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The Ceiling of Youth

An inexperienced bench is a double-edge sword, but it is the youth that will determine the Raptors’ ceiling.

The Toronto Raptors have historically sucked.  Through the first 18 years of their history they made the playoffs just five times and won just one playoff series.  To put it lightly, that is sub-optimal.  Then Masai Ujiri returned to Toronto and the reputation began to change.

Masai first extorted the Knicks to give him draft picks in exchange for Andrea Bargnani shortly after his arrival, and then followed it up with an early season trade of Rudy Gay that was intended to start a tank-style rebuild.  It never got to that and the Raptors have been winning ever since.

Four season, four playoff appearances, three playoff series victories, and an appearance in the Eastern Conference Finals.  That is a lot of success for a historically inept franchise.

The core of DeMar DeRozan, Kyle Lowry, and Jonas Valanciunas has been constant for this entire stretch, but the surrounding pieces have largely been interchangeable.  Whether it be one season of Lou Williams winning sixth man, or the constant rotation of new forwards in the starting line-up, the team has looked slightly different each year.

The change was particularly large this summer.  The Raptors core now includes Serge Ibaka and Norman “Recently Extended and Currently Struggling” Powell, but the surrounding pieces have changed greatly.  Out are mainstays like Patrick Patterson and Cory Joseph, along with cult hero PJ Tucker, and in is CJ Miles and a host of young and largely unproven players.

Upon his arrival Masai made it clear that the end of the bench was intended for developing young players.  After all, an NBA rotation usually tops out at 10 players when healthy, so why spend money for an established veteran to fill the 14th and 15th roster spots?

Years of mostly healthy drafting have now led to this point where the youth are now key rotation pieces.

The trade for Lou Williams was completed at least in part to acquire Bebe Nogueira from Atlanta.  Toronto used their own draft picks to select Delon Wright in 2015 (20th pick), and Pascal Siakam in 2016 (27th), along with using a pick acquired from the Knicks for Bargnani to get Jakob Poeltl in 2016 (9th) and a Clippers pick this summer (acquired from the Bucks with Norman Powell for Greivis Vasquez) on OG Anunoby.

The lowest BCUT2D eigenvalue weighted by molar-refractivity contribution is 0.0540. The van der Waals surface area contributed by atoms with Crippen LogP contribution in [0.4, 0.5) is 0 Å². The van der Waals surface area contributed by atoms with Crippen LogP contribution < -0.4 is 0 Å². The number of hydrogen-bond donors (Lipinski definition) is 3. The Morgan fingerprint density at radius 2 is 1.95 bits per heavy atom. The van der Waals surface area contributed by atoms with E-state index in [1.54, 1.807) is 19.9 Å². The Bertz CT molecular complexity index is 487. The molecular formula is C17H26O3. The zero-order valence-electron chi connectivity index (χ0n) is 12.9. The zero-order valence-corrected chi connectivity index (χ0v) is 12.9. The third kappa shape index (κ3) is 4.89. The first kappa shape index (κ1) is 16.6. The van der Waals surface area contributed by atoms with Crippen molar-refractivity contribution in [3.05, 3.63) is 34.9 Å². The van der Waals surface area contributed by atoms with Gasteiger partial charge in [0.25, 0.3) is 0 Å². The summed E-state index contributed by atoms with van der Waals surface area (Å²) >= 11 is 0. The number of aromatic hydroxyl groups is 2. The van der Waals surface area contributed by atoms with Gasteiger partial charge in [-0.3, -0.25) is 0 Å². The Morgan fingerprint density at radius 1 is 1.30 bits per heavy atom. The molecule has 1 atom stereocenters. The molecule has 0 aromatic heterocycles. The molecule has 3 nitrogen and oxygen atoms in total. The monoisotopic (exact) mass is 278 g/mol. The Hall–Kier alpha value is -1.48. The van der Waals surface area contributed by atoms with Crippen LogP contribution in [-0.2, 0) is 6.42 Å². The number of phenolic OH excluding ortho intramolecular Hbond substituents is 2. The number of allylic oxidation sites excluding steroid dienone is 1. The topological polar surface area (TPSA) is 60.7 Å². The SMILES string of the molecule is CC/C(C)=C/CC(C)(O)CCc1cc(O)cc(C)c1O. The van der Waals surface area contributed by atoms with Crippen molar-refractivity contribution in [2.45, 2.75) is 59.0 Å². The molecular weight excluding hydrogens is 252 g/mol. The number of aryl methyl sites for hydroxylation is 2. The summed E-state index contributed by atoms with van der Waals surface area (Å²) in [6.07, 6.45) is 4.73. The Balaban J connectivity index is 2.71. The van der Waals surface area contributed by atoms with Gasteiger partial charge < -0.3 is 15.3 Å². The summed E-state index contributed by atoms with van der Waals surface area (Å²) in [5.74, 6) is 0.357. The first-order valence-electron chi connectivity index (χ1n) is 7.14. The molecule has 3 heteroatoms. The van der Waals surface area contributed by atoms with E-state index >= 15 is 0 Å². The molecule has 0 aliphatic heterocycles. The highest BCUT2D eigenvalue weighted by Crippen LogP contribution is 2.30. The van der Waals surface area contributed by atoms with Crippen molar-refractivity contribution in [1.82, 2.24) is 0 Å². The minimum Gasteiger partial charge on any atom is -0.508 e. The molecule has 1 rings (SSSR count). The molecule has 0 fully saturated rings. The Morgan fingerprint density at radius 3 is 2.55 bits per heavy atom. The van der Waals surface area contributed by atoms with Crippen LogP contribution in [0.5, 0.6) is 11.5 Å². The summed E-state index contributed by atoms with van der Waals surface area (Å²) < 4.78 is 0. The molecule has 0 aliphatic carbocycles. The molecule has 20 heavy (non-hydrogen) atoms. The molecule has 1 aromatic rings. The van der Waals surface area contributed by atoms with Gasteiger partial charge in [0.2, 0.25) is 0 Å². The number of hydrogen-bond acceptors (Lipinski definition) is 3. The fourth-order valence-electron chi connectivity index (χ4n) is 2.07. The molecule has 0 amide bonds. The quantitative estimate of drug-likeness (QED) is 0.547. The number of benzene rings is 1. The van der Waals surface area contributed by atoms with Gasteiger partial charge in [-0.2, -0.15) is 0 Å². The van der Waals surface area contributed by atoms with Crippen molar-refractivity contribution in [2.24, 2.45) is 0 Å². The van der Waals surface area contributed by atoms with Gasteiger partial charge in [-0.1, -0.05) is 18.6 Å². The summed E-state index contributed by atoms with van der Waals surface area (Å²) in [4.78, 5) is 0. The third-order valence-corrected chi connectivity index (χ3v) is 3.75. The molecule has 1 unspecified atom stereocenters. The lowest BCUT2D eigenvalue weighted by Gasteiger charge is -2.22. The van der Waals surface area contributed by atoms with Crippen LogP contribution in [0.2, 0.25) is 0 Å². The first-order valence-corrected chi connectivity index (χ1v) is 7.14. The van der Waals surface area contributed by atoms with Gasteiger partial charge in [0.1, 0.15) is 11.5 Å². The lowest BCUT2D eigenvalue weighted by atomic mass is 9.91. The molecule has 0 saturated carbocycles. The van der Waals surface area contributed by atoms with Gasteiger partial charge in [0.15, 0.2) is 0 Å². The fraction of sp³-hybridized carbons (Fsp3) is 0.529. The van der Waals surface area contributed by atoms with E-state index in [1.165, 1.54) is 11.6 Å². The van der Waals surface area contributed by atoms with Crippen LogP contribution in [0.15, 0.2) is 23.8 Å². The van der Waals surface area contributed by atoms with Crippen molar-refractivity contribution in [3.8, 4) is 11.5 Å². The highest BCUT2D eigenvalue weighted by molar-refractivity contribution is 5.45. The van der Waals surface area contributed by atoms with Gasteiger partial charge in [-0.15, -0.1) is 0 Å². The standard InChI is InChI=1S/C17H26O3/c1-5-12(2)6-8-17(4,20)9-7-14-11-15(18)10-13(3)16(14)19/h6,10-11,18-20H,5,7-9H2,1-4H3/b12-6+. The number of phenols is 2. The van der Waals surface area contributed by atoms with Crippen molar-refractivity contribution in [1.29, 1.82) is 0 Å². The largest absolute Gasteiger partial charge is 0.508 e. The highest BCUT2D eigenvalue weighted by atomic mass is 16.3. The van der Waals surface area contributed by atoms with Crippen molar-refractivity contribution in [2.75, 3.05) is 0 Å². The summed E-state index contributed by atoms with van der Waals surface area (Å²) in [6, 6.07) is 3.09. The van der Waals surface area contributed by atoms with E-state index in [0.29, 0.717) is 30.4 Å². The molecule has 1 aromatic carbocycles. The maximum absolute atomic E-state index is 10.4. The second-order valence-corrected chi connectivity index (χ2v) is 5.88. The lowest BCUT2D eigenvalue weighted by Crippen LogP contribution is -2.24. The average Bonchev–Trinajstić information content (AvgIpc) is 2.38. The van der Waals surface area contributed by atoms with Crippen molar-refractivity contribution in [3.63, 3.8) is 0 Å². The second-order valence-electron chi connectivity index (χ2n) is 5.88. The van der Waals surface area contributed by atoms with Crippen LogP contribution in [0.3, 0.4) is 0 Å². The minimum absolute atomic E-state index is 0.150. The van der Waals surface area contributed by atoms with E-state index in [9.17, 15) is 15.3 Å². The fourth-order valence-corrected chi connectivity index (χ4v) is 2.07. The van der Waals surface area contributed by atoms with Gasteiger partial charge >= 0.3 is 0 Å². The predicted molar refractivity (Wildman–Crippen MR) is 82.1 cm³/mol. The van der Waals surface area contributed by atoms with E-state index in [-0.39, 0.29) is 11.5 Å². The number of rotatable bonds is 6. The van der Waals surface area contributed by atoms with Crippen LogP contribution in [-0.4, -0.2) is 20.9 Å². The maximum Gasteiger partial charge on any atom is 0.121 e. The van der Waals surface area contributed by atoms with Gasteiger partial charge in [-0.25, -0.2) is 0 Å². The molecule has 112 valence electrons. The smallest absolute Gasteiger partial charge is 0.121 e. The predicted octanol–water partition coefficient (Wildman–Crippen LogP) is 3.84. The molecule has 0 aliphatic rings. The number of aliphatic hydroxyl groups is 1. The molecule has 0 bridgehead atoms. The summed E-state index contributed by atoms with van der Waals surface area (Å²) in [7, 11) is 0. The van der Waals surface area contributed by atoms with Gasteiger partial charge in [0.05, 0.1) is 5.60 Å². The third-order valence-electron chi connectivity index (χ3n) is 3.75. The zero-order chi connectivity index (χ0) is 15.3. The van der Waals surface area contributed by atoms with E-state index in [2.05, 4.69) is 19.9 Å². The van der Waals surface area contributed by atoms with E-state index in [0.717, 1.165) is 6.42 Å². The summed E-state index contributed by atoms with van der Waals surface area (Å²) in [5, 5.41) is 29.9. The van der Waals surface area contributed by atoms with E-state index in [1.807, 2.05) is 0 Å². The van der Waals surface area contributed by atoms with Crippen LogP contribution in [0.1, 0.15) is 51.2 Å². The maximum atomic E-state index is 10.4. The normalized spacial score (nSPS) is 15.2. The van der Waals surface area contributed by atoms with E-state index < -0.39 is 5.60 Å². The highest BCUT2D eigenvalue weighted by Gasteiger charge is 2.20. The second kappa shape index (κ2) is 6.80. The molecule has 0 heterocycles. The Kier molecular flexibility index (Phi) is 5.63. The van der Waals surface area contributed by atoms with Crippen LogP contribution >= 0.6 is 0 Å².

That doesn’t even include Bruno Caboclo…for obvious reasons at this point.

Each one of these young player has shown glimpses of production so far this season and have been key contributors to the 4-2 start.  In fact, there have been times when the all-bench unit have helped carry the struggling core/starters.

Youthful inexperience though is a double-edged sword.  It can provide a significant opportunity for development and improvement, but inexperience can also lead to struggles.   Young players not only need to develop physically still (except OG…he is a specimen already), but also in situational awareness and basketball IQ.

Most analysts entering the season had the Raptors had a mid-tier team, with many putting them outside of the top four in the East.  The reason for this was made clear: the Raptors are too young on the back end and lack experience.

There were clear concerns: the vaunted Lowry + Bench unit would be almost entirely different; if the youth struggle then Lowry and DeMar get overtaxed; the Raptors aren’t positioned to survive an injury; etc.

All of these concerns could still be proven true, but to date each of the Raptors youth has proven that they are ready for their role.  The challenge is that growth is not a linear process.  There are ups and downs for most.  For every defensive rotation where OG Anunoby switches and shuts down someone like Damian Lillard, there are missed three pointers to balance.

And while wins are the end goal, the most important thing presently is the process the Raptors take in each game.  While there will be down parts to any season, especially for young players, the process of development continues.  The goal is that each of the young players is better in April than they are today.

While Masai is almost universally adored in Toronto, I still believe he is undersold in this regard.  I don’t think we appreciate how difficult it is to simultaneously build a 50+ win team while also stocking the system with the next generation of talent.  To build for today and for tomorrow.  This dual-identity is an incredible feat.

Casey and his staff also deserve an incredible amount of praise.  Three years spent developing Delon to one day play the role he is, or the hours to help OG Anunoby recovering from injury and be put in a position/role that fits his current skill-set, all to get to this point where they can be regular contributors.

If the young guys are able to steadily develop as the season progresses the Raptors will be better prepared for success come playoff time.  While the core of Lowry, DeRozan, and Ibaka will establish the tone for who the Raptors are this season, it is players like OG, Poeltl, and Delon that will determine the team’s ceiling.

A young bench was viewed by many as a weakness entering the season, but they are already establishing themselves as potential difference makers.

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